It really has been difficult (probably more than I let on) in coming to terms with all of this.  Then, couple that with also having a really shitty work experience right now along with some other things and it all builds up.  I do a lot of research in just buying a tv, a stereo, a phone, etc.  So, making a decision such as this is way more important than a tv, phone, etc. 


I read the title of your post "Help on mentally preparing myself to start taking meds" so it is for this reason I tried to look at what you are presenting and think about the "mental" side of things.

Nobody here is a doctor and I don't know if anyone in this forum is a psychologist or shrink, so its layman advice here, right?

I thought about his rather sloppy analogy, the point of which helped me mentally a few times in life.

Shopping, salesmanship,and buying.  And selecting services..

I hear what you are saying about doing extravagant research before buying a product that is important to you.  My brother is that type.  Let's say its a TV.  Well you can do the consumer research and get the general feeling of things, so you don't get ripped off, and end up buying something that pleases you.  Or you can really get lost in the research, things you can't really understand, cause you aren't a TV technician or media engineer. 

Or maybe there are too many models, and the one you decide on, you can't find in the store, or in your country, etc. etc. How may times has this happened to me! ANd you learn, there is a limit about this research, a little bit is good, too much may turn out to be wasted time, counterproductive.   

But you can do a reasonable survey in advance and if you are lucky, you might actually get a good salesman. Then you know a few things he the salesman knows a lot.

There used to be TV salespeople, that was their job and they did it for years.  I head an interview with a french one interviewed on the radio the other day.  A good TV salesperson is going to sell you the model that best fits your needs.  Ok, thats ideal, (if he's not a shark or untrustworthy salesperson.)  The salesperson does KNOW things you can't really. MIght even have wisdom and experience in serving just about your own needs, cause he has been doing it so long.  Might understand your needs better than you. (You are convinced you need this or that technology, and he knows its useless, or won't fit your imagined needs.)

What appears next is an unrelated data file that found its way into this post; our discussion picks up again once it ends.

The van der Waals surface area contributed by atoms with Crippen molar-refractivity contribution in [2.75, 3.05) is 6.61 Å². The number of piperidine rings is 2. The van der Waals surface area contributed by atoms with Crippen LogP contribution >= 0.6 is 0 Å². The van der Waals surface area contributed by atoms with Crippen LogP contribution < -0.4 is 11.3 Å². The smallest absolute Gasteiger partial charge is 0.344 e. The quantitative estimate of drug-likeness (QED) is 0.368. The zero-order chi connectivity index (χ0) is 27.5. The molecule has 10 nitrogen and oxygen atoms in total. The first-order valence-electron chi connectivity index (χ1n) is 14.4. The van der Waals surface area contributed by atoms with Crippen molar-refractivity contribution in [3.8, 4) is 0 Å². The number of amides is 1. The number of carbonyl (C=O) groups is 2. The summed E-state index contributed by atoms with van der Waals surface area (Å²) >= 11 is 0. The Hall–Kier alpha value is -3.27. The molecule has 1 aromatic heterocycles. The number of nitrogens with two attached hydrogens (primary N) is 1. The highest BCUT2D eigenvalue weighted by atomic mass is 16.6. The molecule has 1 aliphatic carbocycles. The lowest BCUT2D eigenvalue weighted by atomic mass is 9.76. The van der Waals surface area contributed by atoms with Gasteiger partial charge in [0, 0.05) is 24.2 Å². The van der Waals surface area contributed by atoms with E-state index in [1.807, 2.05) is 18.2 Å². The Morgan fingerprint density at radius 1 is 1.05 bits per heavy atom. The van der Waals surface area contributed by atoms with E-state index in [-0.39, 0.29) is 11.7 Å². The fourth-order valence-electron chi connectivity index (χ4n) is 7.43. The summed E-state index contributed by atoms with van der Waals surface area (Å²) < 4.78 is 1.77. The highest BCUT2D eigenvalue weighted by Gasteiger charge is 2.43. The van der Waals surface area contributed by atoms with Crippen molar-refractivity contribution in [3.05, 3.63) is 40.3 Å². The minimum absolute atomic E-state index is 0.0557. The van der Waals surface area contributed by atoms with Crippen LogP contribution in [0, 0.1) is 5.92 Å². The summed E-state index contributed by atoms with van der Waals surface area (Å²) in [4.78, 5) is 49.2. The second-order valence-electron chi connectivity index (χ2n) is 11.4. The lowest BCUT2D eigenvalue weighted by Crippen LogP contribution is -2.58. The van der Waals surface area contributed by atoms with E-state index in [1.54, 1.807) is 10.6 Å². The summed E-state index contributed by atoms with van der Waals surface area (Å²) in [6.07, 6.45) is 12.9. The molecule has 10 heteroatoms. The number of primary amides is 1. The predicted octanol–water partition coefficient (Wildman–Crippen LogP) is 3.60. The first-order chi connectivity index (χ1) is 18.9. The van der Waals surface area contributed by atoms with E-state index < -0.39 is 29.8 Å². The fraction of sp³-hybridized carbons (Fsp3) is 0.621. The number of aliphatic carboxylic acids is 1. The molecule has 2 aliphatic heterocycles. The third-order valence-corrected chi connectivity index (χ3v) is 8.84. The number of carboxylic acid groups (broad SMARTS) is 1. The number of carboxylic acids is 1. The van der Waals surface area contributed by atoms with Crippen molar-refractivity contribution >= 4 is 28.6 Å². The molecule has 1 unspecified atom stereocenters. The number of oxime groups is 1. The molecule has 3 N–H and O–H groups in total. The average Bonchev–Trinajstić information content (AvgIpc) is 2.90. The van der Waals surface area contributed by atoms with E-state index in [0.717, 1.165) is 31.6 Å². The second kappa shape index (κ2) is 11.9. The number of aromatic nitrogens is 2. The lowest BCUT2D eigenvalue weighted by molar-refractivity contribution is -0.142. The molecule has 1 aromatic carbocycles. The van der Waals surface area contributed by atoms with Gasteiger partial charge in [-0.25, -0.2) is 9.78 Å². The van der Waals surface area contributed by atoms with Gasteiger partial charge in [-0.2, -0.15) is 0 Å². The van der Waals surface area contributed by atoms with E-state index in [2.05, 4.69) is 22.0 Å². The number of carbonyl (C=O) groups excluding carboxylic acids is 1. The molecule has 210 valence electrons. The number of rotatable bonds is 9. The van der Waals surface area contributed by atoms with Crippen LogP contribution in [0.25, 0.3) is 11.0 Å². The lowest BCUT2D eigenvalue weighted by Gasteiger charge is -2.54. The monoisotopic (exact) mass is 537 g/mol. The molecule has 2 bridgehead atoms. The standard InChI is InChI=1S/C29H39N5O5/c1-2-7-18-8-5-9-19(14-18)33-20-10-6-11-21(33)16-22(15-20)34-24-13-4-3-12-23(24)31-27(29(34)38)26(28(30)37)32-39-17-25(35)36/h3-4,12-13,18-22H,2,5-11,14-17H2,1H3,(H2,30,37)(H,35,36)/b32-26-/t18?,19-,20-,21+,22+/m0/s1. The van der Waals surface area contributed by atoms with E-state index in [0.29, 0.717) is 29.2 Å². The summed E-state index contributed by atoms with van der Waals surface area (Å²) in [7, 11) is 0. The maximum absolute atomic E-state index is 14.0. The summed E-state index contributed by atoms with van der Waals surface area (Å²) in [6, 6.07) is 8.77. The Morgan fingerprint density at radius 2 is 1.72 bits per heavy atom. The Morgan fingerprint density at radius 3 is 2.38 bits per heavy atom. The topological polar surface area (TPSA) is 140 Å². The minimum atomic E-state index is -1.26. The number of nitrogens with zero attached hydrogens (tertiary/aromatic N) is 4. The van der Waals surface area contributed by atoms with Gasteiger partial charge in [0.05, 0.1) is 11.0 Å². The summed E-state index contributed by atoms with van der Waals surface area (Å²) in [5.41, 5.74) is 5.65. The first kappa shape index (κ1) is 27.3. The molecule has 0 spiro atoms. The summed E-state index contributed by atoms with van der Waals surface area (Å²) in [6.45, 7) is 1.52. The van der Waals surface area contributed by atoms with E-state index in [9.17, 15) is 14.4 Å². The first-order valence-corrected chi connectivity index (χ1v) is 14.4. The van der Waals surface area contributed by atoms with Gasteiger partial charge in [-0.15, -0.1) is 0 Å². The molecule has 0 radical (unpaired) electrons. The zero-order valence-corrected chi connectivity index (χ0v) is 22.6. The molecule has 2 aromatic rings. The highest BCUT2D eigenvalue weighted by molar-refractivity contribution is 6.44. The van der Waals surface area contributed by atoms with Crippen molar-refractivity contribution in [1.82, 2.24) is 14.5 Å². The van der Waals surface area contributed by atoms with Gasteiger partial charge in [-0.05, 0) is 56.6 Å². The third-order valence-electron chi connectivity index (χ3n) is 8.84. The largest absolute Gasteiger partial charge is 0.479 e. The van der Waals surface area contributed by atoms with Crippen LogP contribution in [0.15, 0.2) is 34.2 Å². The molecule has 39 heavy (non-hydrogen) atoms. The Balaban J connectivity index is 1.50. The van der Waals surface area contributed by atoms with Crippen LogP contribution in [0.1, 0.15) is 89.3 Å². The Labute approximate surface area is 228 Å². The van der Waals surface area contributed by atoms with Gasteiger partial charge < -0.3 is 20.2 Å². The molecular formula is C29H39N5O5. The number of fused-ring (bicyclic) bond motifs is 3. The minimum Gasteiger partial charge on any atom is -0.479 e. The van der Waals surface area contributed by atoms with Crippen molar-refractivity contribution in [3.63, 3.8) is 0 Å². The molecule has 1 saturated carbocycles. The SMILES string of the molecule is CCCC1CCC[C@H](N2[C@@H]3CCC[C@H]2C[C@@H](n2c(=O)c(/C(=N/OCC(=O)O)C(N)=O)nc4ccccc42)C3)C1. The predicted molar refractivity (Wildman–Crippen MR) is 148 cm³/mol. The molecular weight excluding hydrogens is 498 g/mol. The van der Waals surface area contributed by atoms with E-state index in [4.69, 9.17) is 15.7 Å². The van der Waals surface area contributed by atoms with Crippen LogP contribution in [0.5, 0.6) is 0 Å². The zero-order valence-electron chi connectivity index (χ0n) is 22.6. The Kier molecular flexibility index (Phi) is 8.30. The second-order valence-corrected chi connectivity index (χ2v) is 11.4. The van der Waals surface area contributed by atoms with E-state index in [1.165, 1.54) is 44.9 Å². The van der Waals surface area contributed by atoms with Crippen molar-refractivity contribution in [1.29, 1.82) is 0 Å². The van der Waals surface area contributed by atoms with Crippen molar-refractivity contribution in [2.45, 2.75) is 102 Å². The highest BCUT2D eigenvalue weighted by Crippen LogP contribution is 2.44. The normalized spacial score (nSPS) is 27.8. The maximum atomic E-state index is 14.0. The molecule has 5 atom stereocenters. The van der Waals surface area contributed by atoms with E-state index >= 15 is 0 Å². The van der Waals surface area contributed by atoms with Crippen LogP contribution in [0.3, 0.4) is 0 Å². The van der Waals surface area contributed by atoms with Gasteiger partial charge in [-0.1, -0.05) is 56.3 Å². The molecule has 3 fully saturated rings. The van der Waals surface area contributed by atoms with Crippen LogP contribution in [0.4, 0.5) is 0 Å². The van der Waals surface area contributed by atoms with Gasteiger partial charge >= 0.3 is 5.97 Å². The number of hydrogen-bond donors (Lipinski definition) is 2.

This is professional expertise.

There are a lot of places in life where we rely on other's professional expertise.  We try to find the person who we trust, we trust them to look out for our interests, our goal, and we trust they have an expertise that we can never have.  Because we have our lives, our jobs, our families the things that we know really well. 

So we do that for services. Car mechanic.  The dry cleaner.  A cop.  A teacher.  A massage therapist.

Now when it comes to learning to live and deal with being HIV+, people decide to learn different amounts about HIV, about the medicine, etc etc.

Back in the 80s and 90s (when I was HIV- by the way, and a young man) some of my HIV+ friends because EXTREMELY knowledgeable about whatever could be known about HIV.  Part of the reason was there weren't so many expert doctors around, and there wasn't so much medical knowledge, and it was a fatal illness and the medicine was crap and yet one thought there could be medicine, and well, many other reasons as well.

Nowadays, you can decide exactly how much you want to learn about HIV but unless you are a doctor or scientist, or, unless you have an awful lot of spare time, you can't know all that much.  Because the knowledge in the field is VAST. You can't know everything.  So, the decision to start HAART, when and which one, is done in a much broader field of possible knowledge.  Yes, not at all like buying a TV. 

My personal view is that its my doctor's job to be up to speed about the latest treatment thinking, drugs, etc.  My doctor's job is to filter ALL the science to date, and all his personal experience of a practice of many many years, and many many HIV patients, through his expertise, and use it to do right by me.  I don't have to learn about "possible side effects" I don't have to learn about "what does science say the future might hold..." I don't have to learn about resistances and this or that or the other.  That works for me, personally. I'd rather be doing something else.

I personally find this mostly a relief. Shifting some power and responsibilities to medical science - through my doctor - doesn't mean I don't "control" living with HIV.  It does mean I don't have to know all the ways and whens and whys.  Its not my field - medicine.  Its my doctor's.

(I was fully convinced I was facing a shitty future when my natural genetics couldn't fight HIV in the least.  But my doc said, oh, no, the thing I told you the first day I met you still stands:  you will have a long life.  And now you need to accept that the HAART WILL work, even for you, yes!  And he was right.)